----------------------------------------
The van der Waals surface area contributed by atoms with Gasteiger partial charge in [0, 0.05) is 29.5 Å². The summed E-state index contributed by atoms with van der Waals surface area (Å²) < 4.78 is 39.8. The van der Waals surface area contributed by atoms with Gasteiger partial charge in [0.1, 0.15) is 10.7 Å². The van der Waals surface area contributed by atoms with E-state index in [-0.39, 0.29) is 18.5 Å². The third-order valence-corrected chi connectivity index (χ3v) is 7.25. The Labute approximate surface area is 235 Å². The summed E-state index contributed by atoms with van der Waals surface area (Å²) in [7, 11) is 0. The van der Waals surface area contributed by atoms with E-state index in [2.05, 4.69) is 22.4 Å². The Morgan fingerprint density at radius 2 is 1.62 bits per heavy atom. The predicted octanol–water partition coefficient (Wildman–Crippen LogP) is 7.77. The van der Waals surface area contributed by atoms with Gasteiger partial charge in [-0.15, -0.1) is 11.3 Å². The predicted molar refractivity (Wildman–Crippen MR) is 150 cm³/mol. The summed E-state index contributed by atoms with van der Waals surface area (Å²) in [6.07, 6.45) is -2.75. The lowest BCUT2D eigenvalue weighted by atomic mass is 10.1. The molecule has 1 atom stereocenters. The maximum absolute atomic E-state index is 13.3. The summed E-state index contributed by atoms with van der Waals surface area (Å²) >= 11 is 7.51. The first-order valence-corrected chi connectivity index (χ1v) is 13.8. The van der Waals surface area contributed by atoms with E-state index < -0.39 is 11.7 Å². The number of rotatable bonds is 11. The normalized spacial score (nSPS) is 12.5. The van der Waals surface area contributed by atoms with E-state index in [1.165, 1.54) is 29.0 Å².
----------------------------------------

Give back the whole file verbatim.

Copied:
The van der Waals surface area contributed by atoms with Gasteiger partial charge in [0, 0.05) is 29.5 Å². The summed E-state index contributed by atoms with van der Waals surface area (Å²) < 4.78 is 39.8. The van der Waals surface area contributed by atoms with Gasteiger partial charge in [0.1, 0.15) is 10.7 Å². The van der Waals surface area contributed by atoms with E-state index in [-0.39, 0.29) is 18.5 Å². The third-order valence-corrected chi connectivity index (χ3v) is 7.25. The Labute approximate surface area is 235 Å². The summed E-state index contributed by atoms with van der Waals surface area (Å²) in [7, 11) is 0. The van der Waals surface area contributed by atoms with E-state index in [2.05, 4.69) is 22.4 Å². The Morgan fingerprint density at radius 2 is 1.62 bits per heavy atom. The predicted octanol–water partition coefficient (Wildman–Crippen LogP) is 7.77. The van der Waals surface area contributed by atoms with Gasteiger partial charge in [-0.15, -0.1) is 11.3 Å². The predicted molar refractivity (Wildman–Crippen MR) is 150 cm³/mol. The summed E-state index contributed by atoms with van der Waals surface area (Å²) in [6.07, 6.45) is -2.75. The lowest BCUT2D eigenvalue weighted by atomic mass is 10.1. The molecule has 1 atom stereocenters. The maximum absolute atomic E-state index is 13.3. The summed E-state index contributed by atoms with van der Waals surface area (Å²) >= 11 is 7.51. The first-order valence-corrected chi connectivity index (χ1v) is 13.8. The van der Waals surface area contributed by atoms with E-state index < -0.39 is 11.7 Å². The number of rotatable bonds is 11. The normalized spacial score (nSPS) is 12.5. The van der Waals surface area contributed by atoms with E-state index in [1.165, 1.54) is 29.0 Å².